Francis Pharcellus Church was a newspaper man to his marrow. As a young man he had covered the Civil War for the New York Times and with his brother William he founded the Army and Navy Journal which dedicated itself to reporting news about the military forces of the United States, along with historical pieces on US military history, and opinion pieces about innovations or reforms in the military. It is still being published today.
After the War he served as lead editorial writer on his brother’s newspapers the New York Sun. He died in 1906 at 67, leaving behind no children. Although he lived a full life, he would be all but forgotten today except for one incident.
In 1897 Virginia O’Hanlon was upset. She was eight years old and some of her friends had been telling her that there was no Santa Claus. Her father, Dr. Philip O’Hanlon, suggested that she write to the Sun and see what that newspaper had to say. Virginia followed her advice and duly wrote the letter. Mr. Church wrote the reply to the letter which appeared on September 21, 1897 in the New York Sun.
I am 8 years old. Some of my little friends say there is no Santa Claus. Papa says, ‘If you see it in THE SUN it’s so.’ Please tell me the truth; is there a Santa Claus?
115 WEST NINETY-FIFTH STREET
VIRGINIA, your little friends are wrong. They have been affected by the skepticism of a skeptical age. They do not believe except they see. They think that nothing can be which is not comprehensible by their little minds. All minds, Virginia, whether they be men’s or children’s, are little. In this great universe of ours man is a mere insect, an ant, in his intellect, as compared with the boundless world about him, as measured by the intelligence capable of grasping the whole of truth and knowledge.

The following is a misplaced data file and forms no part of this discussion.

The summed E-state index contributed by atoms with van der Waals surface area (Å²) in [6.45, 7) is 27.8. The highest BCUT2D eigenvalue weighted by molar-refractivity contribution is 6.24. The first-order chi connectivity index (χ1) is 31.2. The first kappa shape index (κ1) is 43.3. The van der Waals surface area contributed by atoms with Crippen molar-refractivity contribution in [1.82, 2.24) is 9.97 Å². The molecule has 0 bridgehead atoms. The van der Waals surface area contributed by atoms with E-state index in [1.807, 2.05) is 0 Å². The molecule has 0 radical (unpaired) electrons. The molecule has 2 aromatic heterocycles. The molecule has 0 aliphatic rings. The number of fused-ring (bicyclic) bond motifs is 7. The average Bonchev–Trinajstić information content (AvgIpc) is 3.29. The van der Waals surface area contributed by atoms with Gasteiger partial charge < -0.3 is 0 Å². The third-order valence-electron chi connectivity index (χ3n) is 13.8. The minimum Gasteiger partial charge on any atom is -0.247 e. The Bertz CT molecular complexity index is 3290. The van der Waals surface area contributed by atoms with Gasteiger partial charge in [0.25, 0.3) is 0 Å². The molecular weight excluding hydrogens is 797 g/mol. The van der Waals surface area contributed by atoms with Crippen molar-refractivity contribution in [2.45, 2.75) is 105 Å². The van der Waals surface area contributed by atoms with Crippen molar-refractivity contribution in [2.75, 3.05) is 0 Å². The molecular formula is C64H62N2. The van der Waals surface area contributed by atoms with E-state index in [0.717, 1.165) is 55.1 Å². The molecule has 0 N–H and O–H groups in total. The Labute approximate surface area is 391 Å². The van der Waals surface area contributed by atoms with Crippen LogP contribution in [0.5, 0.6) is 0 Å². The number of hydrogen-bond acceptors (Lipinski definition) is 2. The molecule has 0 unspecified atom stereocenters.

Yes, VIRGINIA, there is a Santa Claus. He exists as certainly as love and generosity and devotion exist, and you know that they abound and give to your life its highest beauty and joy. Alas! how dreary would be the world if there were no Santa Claus. It would be as dreary as if there were no VIRGINIAS. There would be no childlike faith then, no poetry, no romance to make tolerable this existence. We should have no enjoyment, except in sense and sight. The eternal light with which childhood fills the world would be extinguished.
Not believe in Santa Claus! You might as well not believe in fairies! You might get your papa to hire men to watch in all the chimneys on Christmas Eve to catch Santa Claus, but even if they did not see Santa Claus coming down, what would that prove? Nobody sees Santa Claus, but that is no sign that there is no Santa Claus. The most real things in the world are those that neither children nor men can see. Did you ever see fairies dancing on the lawn? Of course not, but that’s no proof that they are not there. Nobody can conceive or imagine all the wonders there are unseen and unseeable in the world.
You may tear apart the baby’s rattle and see what makes the noise inside, but there is a veil covering the unseen world which not the strongest man, nor even the united strength of all the strongest men that ever lived, could tear apart. Only faith, fancy, poetry, love, romance, can push aside that curtain and view and picture the supernal beauty and glory beyond. Is it all real? Ah, VIRGINIA, in all this world there is nothing else real and abiding.
No Santa Claus! Thank God! he lives, and he lives forever. A thousand years from now, Virginia, nay, ten times ten thousand years from now, he will continue to make glad the heart of childhood.
The Sun would reprint the editorial each year until it ceased publication in 1949. Virginia went on to earn a Phd from Fordham and taught for 47 years in New York City, eventually becoming a principal. She died in 1971 at 81. Whenever she received a letter asking about her Santa Claus letter she would send out an elaborately printed copy of the answer she cherished all her life. As predicted by Mr. Church, Santa continues to make glad the heart of childhood.